Uniabuja Remains Shut, Now Home To Refugees

By Kevwe Ebireri

The University of Abuja, shut down in November, 2010, remains closed and is now home to Fulani herdsmen

As academic life returns and picks up in tertiary institutions across the country, students of the University of Abuja are still unsure of when the institution would resume as the gates remain shut.

The main campus of the university remains largely bereft of the normal hustle and bustle of academic life with most offices locked up and classroom and labs taken over by cobwebs.

The strange sight that greets a visitor is that of Fulani herdsmen and their family living in makeshift tents close to the administrative area.

  The University of Abuja, shut down in November, 2010, remains closed and is now home to Fulani herdsmen
The University of Abuja, shut down in November, 2010, remains closed and is now home to Fulani herdsmen

The University of Abuja has been shut since November last year following protests by students. It started when students staged a protest on Monday November 19th, 2012 which lasted two days, to demand for accreditation for some courses.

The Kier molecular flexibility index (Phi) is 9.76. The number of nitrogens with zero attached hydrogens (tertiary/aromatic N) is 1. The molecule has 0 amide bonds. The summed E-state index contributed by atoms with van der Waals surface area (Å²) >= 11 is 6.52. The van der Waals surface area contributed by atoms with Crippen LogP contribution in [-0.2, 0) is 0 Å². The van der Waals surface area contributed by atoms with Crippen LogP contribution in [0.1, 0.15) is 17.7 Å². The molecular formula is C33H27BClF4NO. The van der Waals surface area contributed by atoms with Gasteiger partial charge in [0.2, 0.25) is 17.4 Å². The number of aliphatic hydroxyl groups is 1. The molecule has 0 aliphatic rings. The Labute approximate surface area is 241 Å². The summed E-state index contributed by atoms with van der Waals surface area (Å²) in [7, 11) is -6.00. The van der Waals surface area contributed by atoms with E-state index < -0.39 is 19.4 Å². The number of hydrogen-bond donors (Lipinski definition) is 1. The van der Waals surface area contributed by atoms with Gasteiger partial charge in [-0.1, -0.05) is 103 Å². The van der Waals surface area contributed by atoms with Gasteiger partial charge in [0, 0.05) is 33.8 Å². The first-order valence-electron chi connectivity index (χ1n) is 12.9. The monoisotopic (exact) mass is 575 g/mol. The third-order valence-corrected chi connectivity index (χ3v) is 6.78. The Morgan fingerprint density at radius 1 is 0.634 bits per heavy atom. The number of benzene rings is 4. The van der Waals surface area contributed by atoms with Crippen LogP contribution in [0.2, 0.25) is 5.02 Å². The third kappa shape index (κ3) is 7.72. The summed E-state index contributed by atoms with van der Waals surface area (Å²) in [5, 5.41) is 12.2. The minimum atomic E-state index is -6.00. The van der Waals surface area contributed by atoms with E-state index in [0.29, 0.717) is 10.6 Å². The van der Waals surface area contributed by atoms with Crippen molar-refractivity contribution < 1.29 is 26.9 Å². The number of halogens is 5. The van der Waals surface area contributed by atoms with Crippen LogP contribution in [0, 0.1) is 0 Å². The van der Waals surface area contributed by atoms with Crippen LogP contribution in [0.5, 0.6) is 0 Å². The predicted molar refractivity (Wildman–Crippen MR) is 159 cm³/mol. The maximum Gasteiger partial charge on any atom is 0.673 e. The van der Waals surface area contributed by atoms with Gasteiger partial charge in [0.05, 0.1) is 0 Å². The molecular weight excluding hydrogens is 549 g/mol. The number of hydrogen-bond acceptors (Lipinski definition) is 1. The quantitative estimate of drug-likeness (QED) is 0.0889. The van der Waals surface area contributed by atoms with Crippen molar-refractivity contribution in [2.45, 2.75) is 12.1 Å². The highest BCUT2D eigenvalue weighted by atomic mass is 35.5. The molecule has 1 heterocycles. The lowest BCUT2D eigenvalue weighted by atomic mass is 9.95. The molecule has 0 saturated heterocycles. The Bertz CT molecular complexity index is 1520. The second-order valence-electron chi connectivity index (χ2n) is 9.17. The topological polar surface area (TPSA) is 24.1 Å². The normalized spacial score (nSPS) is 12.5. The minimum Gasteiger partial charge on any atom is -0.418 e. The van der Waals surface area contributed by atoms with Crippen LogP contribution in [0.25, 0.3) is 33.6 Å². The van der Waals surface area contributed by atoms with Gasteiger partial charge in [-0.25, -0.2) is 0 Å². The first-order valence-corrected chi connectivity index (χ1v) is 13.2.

The students, mainly from the faculties of Medicine, Agriculture and Engineering, had been in the institution for years without hope for the award of a certificate by the school because their courses had not been accredited.

Some of the protesters comprised of ex-students who had graduated but had neither been given results nor enlisted for the mandatory National Youth Service Corps, NYSC, scheme.

The protest was sparked by an announcement by the minister of education, Ruqayyatu Rufa’i, the previous week, where she suspended the programmes that had failed to meet with the National Universities Commission, NUC’s accreditation criteria.

The vice chancellor of the university, James Adelabu, addressed the students, appealing to them to tread the path of peace. He said although the accreditation challenge was inherited by his administration, the school’s management was doing its best to ensure that the issue was resolved soonest.

But persistent protests by the students led the authorities of the university to shut its gates and send students home. Two months after, the gates remain shut and students are not allowed into the campus.